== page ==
Last week at Pitt’s Spring Into Nutrition expo, I served samples of kombucha to students and faculty as part of my Trendy Foods booth. Since I’m a bit of a kombucha fanatic, I hadn’t thought about how some people might feel about trying this slightly vinegary, fermented drink. Here’s what happened.
They didn’t know what it was.
Kombucha is fermented black tea. It is made by mixing (cooled) black tea with sugar and a culture called a scoby (symbiotic culture of bacteria and yeast, pictured above), then allowing that mixture to ferment at room temperature for a few weeks.
Their ignorance actually worked in my favor — if they knew what a scoby was they never would have let kombucha pass their lips. A lot of people recognized the GT’s bottle I had sitting out, but they didn’t have a clue what the drink actually was.
They hesitated when I suggested they try it.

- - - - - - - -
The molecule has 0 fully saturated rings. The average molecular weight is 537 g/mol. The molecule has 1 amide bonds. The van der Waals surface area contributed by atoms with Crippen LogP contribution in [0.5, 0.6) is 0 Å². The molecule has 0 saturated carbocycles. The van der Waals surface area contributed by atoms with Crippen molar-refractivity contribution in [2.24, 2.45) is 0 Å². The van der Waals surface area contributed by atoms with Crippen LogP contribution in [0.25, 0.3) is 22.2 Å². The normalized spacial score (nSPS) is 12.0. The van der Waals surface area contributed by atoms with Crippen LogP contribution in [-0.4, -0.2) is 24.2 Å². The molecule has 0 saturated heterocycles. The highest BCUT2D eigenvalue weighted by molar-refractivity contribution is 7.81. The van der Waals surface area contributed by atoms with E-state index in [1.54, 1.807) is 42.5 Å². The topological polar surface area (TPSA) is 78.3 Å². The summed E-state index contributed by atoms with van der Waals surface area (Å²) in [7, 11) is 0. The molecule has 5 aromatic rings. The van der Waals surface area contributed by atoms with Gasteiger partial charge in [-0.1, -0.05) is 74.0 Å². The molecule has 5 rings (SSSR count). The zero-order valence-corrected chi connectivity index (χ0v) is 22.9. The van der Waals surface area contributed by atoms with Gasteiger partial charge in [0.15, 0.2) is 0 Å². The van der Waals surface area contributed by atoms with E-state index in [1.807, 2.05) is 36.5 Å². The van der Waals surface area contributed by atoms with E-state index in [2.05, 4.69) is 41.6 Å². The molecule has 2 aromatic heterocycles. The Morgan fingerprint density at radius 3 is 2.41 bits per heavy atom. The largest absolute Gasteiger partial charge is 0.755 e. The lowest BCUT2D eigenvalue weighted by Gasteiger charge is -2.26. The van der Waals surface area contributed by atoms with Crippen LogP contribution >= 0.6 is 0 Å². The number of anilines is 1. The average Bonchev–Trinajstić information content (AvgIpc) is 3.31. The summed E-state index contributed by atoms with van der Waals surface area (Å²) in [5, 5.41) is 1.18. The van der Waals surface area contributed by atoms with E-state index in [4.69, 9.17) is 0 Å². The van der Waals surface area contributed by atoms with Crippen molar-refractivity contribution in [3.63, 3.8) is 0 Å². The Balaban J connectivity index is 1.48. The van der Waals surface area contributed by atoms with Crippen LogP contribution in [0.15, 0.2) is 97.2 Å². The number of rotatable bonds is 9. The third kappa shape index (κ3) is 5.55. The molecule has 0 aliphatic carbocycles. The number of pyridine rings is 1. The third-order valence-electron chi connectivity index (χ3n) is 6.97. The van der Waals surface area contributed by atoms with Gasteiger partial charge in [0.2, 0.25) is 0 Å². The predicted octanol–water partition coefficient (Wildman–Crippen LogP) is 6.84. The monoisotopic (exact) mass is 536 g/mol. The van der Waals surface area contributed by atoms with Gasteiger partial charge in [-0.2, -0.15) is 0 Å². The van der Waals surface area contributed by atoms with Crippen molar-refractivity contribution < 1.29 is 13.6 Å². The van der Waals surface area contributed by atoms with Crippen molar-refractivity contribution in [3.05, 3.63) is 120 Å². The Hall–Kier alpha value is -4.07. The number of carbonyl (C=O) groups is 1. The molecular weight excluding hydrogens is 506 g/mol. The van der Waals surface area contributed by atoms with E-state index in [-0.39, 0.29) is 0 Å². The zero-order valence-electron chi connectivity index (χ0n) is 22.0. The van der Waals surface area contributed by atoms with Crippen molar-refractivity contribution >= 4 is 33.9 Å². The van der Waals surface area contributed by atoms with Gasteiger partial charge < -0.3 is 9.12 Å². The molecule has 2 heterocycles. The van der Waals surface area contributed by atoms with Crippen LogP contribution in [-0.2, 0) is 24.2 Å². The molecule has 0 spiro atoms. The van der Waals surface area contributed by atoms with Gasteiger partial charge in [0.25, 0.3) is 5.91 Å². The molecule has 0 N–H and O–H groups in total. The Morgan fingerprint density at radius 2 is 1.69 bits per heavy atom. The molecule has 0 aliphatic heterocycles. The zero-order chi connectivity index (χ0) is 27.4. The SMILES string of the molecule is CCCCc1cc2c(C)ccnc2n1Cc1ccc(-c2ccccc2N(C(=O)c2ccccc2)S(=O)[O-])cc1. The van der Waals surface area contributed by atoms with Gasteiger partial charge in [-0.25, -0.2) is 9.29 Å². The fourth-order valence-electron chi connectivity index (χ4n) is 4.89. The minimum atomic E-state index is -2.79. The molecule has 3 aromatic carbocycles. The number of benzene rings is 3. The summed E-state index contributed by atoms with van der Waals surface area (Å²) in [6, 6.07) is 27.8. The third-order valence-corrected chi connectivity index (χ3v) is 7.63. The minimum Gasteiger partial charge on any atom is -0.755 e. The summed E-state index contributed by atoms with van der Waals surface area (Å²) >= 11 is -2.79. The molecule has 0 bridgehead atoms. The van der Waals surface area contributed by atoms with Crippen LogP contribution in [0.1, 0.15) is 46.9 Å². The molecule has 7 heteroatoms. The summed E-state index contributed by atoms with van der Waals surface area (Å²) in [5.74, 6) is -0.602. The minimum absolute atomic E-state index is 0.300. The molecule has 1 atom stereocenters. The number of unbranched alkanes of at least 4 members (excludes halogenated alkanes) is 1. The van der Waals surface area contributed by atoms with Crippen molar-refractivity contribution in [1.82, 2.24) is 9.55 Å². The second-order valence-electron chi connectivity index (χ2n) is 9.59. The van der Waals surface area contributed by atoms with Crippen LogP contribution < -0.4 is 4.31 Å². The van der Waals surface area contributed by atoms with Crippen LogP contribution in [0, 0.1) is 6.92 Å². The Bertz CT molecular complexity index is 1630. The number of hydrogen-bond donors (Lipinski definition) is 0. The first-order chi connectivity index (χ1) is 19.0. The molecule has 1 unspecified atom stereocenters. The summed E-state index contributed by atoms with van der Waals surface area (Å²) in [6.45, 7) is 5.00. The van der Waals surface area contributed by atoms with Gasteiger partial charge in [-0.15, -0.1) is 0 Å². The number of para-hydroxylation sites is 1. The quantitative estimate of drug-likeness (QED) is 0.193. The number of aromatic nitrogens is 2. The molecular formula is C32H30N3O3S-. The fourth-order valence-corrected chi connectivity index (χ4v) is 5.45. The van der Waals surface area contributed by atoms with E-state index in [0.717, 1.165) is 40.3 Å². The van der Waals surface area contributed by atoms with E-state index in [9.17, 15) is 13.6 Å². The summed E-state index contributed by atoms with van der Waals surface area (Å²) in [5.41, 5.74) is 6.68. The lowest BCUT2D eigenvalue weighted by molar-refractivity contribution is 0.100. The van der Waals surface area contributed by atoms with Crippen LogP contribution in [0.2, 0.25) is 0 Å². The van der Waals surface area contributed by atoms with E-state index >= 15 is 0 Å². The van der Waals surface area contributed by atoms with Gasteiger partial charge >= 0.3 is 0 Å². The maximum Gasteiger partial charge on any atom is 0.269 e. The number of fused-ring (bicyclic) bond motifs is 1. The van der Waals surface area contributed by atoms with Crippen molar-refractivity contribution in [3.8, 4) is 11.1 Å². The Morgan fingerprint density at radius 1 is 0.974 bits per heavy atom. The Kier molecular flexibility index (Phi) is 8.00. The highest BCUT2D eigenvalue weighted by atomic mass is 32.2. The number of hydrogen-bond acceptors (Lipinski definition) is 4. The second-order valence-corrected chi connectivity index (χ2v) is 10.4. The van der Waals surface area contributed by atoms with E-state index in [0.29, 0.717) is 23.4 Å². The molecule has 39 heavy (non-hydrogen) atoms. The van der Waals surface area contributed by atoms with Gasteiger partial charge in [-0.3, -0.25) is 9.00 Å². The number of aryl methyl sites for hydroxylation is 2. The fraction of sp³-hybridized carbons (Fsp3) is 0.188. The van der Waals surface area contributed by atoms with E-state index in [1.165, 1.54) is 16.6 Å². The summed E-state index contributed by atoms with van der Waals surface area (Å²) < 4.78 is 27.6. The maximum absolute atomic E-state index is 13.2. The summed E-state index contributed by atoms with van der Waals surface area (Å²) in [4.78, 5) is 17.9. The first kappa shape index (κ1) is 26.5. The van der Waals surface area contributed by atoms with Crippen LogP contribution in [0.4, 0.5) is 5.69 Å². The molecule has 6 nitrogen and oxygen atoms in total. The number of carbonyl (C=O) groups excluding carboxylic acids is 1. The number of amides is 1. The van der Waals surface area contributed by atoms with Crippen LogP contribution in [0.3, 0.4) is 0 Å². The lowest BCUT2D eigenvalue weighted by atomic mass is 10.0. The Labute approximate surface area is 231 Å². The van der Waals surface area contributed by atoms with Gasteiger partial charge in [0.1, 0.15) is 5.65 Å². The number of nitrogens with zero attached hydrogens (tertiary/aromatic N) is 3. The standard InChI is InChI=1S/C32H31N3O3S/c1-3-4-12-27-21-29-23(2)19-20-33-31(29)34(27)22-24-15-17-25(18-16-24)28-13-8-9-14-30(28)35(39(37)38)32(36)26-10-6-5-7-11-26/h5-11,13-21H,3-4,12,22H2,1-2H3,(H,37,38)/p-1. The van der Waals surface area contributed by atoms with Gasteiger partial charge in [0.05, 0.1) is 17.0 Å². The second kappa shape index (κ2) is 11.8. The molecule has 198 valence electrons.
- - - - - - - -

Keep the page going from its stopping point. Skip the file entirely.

Realistically, this is a very foreign food to people who have never tried it before.
They took a deep breath and tossed it down.
Cheers to you, brave souls, for taking the plunge.
No one hated it.
Actually, some people liked it immediately (which surprised me, as I didn’t especially like it when I first tried it). The majority said they were’t sure, but they did finish their cup. Just a few people decided not to drink all I’d given them.
They said it didn’t taste like they expected it to.
I’m not sure what everyone was expecting, but many people commented that this slightly alcoholic drink reminded them of wine or hard cider (which is not surprising, as both of those are fermented beverages). I like to describe the taste of kombucha as a combination of soda and juice, with a little bit of vinegar.
If you’ve never had kombucha before, I’d encourage you to give it a try. This sweet, tart, fizzy drink is a refreshing alternative to soda, juices, and other sweetened drinks. It’s full of probiotics which support your digestive system (and more!). Buy a bottle (most major grocery stores carry it) to split with a few friends. I can almost guarantee that you won’t hate it.